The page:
January 31, 2023

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Don Camburn dead: ‘Easy Rider’ editor, former MPEG president aged 93

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Don Camburn, an Oscar- and Emmy-nominated editor and former president of the Motion Picture Editors Guild, died Wednesday, his family told MPEG Journal Cinematage. He was 93.

The Guild confirmed Camburn’s death in a Facebook post, writing: “MPEG mourns the passing of Don Camburn, ACE, an Oscar-nominated editor and former president of the Guild, who passed away this week at the age of 93. Don edited and co-edited ‘Easy Rider’. ‘Romancing the Stone.’ He was also a tireless advocate and educator fondly remembered by friends and colleagues.”

Camburn received four American Cinema Editor nominations for “The Bob Hope Christmas Special” (1968), “The Hindenburg” (1975), “Hooper” (1978) and “Romancing the Stone” (1984). His work on “The Bob Hope Christmas Special” also earned him an Emmy nomination, and “Romancing the Stone” received an Oscar nomination for Best Film Editing. In 2004, Camburn was awarded the American Cinema Editors Career Achievement Award.

Camburn was born in Los Angeles in 1929. He graduated from UCLA in 1952 with a degree in music and was hired as a messenger at Disney. His passion, however, lay with editing and he saw the need for a music editor in TV production.

“I developed a simple technique,” Camburn wrote, according to the cinematography. “Every day while doing my rounds, I would physically hit the editorial on the head. If he stepped into the elevator I would back into him and step on his toes. If he was walking down a hall, I could bump into him. Finally, he gave in and within three months I was an apprentice.”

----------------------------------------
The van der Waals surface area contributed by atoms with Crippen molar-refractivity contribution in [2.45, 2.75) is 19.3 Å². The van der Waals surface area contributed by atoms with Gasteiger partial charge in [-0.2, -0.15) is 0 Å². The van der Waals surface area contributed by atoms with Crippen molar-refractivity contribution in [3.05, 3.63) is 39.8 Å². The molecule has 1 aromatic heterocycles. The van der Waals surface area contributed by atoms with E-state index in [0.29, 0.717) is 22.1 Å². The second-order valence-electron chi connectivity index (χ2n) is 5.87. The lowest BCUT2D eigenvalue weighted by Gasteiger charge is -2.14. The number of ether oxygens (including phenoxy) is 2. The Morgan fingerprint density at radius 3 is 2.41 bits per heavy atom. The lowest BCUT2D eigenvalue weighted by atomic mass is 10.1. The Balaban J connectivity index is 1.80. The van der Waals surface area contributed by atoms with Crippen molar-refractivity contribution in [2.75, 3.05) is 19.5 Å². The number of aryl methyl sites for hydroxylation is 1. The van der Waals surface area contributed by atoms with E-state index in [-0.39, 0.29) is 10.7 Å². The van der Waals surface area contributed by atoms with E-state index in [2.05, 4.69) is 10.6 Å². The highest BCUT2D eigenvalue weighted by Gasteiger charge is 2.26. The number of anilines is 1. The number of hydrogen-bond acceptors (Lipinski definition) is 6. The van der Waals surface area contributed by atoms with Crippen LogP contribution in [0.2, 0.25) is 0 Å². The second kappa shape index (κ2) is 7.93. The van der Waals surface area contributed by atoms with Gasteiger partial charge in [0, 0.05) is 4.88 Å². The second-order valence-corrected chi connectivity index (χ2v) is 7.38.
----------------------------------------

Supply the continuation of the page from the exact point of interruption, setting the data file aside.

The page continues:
In the 1960s, Camburn edited music for TV, including “The Andy Griffith Show” and “Gomer Pile: USMC.” Camburn then began working in film editing, and a chance call from a colleague led him to the Academy Award-winning film “Easy Rider” and began his film editing career.

Camburn’s later works include “Ghostbusters II” (1989), “The Bodyguard” (1992) and “The Glimmer Man” (1996).

Camburn was president of MPEG’s Local 700 from 1992 to 2001, as well as a governor of the Academy of Motion Picture Arts and Sciences (AMPAS) and a faculty member of the American Film Institute (AFI).

“Don was one of those rare types of people who was loved by everyone he came in contact with,” commented Cathy Repolla, National Executive Guild Director. “During his tenure as Guild President, he was instrumental in ushering and steering us through important changes that ultimately benefited all members. We are eternally grateful to him.”

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